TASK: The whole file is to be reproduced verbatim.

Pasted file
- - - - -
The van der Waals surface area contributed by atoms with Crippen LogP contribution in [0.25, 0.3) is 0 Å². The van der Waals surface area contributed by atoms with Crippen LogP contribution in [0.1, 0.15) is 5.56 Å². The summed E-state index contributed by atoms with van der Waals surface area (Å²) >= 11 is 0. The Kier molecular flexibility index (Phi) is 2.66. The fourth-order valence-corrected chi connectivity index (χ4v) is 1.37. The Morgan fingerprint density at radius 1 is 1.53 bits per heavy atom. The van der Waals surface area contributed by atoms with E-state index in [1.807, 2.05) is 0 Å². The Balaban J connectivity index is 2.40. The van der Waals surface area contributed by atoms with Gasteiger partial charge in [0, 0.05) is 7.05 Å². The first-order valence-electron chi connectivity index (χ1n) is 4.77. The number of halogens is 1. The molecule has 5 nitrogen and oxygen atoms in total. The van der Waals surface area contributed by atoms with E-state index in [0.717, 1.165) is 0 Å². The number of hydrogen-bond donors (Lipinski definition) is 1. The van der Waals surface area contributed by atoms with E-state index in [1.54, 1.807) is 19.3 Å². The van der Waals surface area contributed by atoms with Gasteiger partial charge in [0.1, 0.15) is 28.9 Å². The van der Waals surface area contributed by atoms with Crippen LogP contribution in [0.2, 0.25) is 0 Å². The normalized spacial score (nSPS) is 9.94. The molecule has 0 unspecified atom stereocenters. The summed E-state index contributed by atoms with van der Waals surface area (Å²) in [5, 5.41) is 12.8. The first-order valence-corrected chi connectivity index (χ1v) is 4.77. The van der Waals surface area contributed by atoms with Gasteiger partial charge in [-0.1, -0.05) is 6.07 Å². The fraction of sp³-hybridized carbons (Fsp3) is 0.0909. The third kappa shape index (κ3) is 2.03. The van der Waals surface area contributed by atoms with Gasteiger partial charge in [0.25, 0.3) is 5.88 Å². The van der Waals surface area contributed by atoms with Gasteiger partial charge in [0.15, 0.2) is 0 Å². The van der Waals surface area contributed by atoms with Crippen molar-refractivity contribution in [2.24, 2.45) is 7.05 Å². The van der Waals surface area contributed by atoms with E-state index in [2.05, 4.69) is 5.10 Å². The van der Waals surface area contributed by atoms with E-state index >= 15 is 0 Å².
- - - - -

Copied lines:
The van der Waals surface area contributed by atoms with Crippen LogP contribution in [0.25, 0.3) is 0 Å². The van der Waals surface area contributed by atoms with Crippen LogP contribution in [0.1, 0.15) is 5.56 Å². The summed E-state index contributed by atoms with van der Waals surface area (Å²) >= 11 is 0. The Kier molecular flexibility index (Phi) is 2.66. The fourth-order valence-corrected chi connectivity index (χ4v) is 1.37. The Morgan fingerprint density at radius 1 is 1.53 bits per heavy atom. The van der Waals surface area contributed by atoms with E-state index in [1.807, 2.05) is 0 Å². The Balaban J connectivity index is 2.40. The van der Waals surface area contributed by atoms with Gasteiger partial charge in [0, 0.05) is 7.05 Å². The first-order valence-electron chi connectivity index (χ1n) is 4.77. The number of halogens is 1. The molecule has 5 nitrogen and oxygen atoms in total. The van der Waals surface area contributed by atoms with E-state index in [0.717, 1.165) is 0 Å². The number of hydrogen-bond donors (Lipinski definition) is 1. The van der Waals surface area contributed by atoms with E-state index in [1.54, 1.807) is 19.3 Å². The van der Waals surface area contributed by atoms with Gasteiger partial charge in [0.1, 0.15) is 28.9 Å². The van der Waals surface area contributed by atoms with Crippen LogP contribution in [0.2, 0.25) is 0 Å². The normalized spacial score (nSPS) is 9.94. The molecule has 0 unspecified atom stereocenters. The summed E-state index contributed by atoms with van der Waals surface area (Å²) in [5, 5.41) is 12.8. The first-order valence-corrected chi connectivity index (χ1v) is 4.77. The van der Waals surface area contributed by atoms with Gasteiger partial charge in [-0.1, -0.05) is 6.07 Å². The fraction of sp³-hybridized carbons (Fsp3) is 0.0909. The third kappa shape index (κ3) is 2.03. The van der Waals surface area contributed by atoms with Gasteiger partial charge in [0.25, 0.3) is 5.88 Å². The van der Waals surface area contributed by atoms with Gasteiger partial charge in [0.15, 0.2) is 0 Å². The van der Waals surface area contributed by atoms with Crippen molar-refractivity contribution in [2.24, 2.45) is 7.05 Å². The van der Waals surface area contributed by atoms with E-state index in [2.05, 4.69) is 5.10 Å². The van der Waals surface area contributed by atoms with E-state index >= 15 is 0 Å².